Yosemite National Park turns 122 today, thanks largely to this guy:
John Muir saw redwoods felled to make toothpicks. He couldn’t stand it.
He also wrote about the need – not the luxury, mind you, the need to:
“…throw a loaf of bread and a pound of tea in an old sack and jump over the back fence”
He distilled his awe of western landscapes – and his desire to light out – into an eloquent defense of nature. He wasn’t the first American to say we need solitude. Henry David Thoreau was saying it in the mid-1800s, but it wasn’t a popular sentiment. Maybe because Wisconsin and Minnesota were still frontier lands, where families experienced abject loneliness, fear and poverty trying to carve out a living by literally carving the landscape.
But a few decades later, John Muir turned this thinking into a National Park, then a National Park System.
Yellowstone was first, in 1872 – the same year Verplanck Colvin was granted $1,000 from New York State to survey the Adirondacks.
It wasn’t all lofty ideals, of course. Find a giant park and you’ll find a watershed that needs protection.
Yellowstone and Yosemite safeguard water for Los Angeles and the San Francisco Bay Area. The Rocky Mountain National Park protects the Colorado River. The Adirondack Park preserves water for New York City.
Still, it’s worth noting that Thoreau and Muir and lots more like them were right: we need a frontier. The American mind demands a line on the map that demarcates the known and the unknown. For my generation, that frontier might be outer space. Which is fine, but it never held my interest. At this stage, we’re talking about living in a glorified RV for months just to reach the uninhabitable sands of Mars.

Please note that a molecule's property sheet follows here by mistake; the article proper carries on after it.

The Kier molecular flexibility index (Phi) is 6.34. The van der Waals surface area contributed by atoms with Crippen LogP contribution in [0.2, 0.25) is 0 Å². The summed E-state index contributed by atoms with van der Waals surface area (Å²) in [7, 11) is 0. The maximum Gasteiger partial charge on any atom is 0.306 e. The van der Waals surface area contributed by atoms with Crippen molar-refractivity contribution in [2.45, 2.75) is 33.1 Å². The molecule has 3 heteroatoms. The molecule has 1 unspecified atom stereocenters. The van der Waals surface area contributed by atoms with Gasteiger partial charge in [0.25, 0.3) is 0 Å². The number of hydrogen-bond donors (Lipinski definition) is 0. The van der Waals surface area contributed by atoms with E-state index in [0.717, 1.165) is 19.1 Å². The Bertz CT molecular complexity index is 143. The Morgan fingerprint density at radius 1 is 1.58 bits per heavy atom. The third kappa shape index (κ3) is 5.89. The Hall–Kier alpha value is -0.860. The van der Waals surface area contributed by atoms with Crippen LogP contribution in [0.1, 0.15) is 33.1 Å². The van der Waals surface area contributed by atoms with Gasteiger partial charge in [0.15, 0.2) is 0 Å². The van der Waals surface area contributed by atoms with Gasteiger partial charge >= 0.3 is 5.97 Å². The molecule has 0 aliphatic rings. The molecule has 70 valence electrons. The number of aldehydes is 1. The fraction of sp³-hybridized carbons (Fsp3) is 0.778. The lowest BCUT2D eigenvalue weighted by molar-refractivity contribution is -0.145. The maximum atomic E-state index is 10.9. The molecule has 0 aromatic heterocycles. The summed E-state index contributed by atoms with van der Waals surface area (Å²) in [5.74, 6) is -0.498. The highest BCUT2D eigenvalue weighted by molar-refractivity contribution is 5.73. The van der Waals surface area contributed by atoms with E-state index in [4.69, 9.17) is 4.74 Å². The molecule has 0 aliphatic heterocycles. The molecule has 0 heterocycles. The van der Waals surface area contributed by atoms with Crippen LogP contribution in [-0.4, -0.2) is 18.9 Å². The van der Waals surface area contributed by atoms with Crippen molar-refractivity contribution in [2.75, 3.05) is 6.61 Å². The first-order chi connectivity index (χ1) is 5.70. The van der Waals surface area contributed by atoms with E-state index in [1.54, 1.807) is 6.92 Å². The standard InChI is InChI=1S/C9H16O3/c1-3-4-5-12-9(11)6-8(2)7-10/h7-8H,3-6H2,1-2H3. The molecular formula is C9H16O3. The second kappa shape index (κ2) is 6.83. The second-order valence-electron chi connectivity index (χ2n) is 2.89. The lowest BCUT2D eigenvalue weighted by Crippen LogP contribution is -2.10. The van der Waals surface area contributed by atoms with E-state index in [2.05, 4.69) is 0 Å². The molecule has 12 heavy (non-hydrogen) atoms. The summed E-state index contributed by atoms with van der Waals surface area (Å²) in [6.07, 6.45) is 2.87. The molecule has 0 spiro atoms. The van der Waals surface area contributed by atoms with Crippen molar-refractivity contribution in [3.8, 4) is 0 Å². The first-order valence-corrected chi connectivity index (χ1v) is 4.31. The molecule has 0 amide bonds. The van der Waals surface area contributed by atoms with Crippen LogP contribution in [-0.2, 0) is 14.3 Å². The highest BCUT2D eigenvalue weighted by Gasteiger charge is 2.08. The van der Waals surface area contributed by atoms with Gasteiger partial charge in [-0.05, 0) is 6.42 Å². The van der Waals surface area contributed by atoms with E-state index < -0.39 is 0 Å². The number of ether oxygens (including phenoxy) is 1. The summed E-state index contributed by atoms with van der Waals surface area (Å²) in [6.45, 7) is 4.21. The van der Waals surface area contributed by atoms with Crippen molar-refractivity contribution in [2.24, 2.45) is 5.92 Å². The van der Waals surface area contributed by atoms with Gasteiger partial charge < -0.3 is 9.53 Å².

I’d rather go hiking.
And when I do, one of the first things that comes to mind is thanks – to those who had the foresight to draw a line on a map and effectively say, “Not here. You won’t build here.”
“A wilderness, in contrast with those areas where man and his own works dominate the landscape, is hereby recognized as an area where the earth and its community of life are untrammeled by man, where man himself is a visitor who does not remain.”
-The U.S. Wilderness Act, 1964
This line of thinking re-routed railroads in the West, it protected forests across the continent and it created a different kind of place. To reach it, you have to prepare: You have to exercise and pack wisely. You might feel some trepidation or unease about a trip to a place where Wi-Fi is spotty (at best), where you’re hours or days away from help and where you don’t know what will happen or what you’ll see.
These are the ingredients of a frontier and they’re also the conditions that give us access to another: our minds, which are certainly “trammeled by man” – or at least pop culture. If we’re to endure 360 days a year of politics, crime stories and Honey Boo Boo (which might be repeating the same thing thrice), then we’d damn well better spend the other five far away from all this sound and fury.
The good news is we can. The wilderness areas in the Adirondacks and elsewhere give us freedom and a way to exercise that part of our brain that craves the unknown.
The loaf of bread and pound of tea are just stores. You’re the canvas. The wilds are the paintbrush.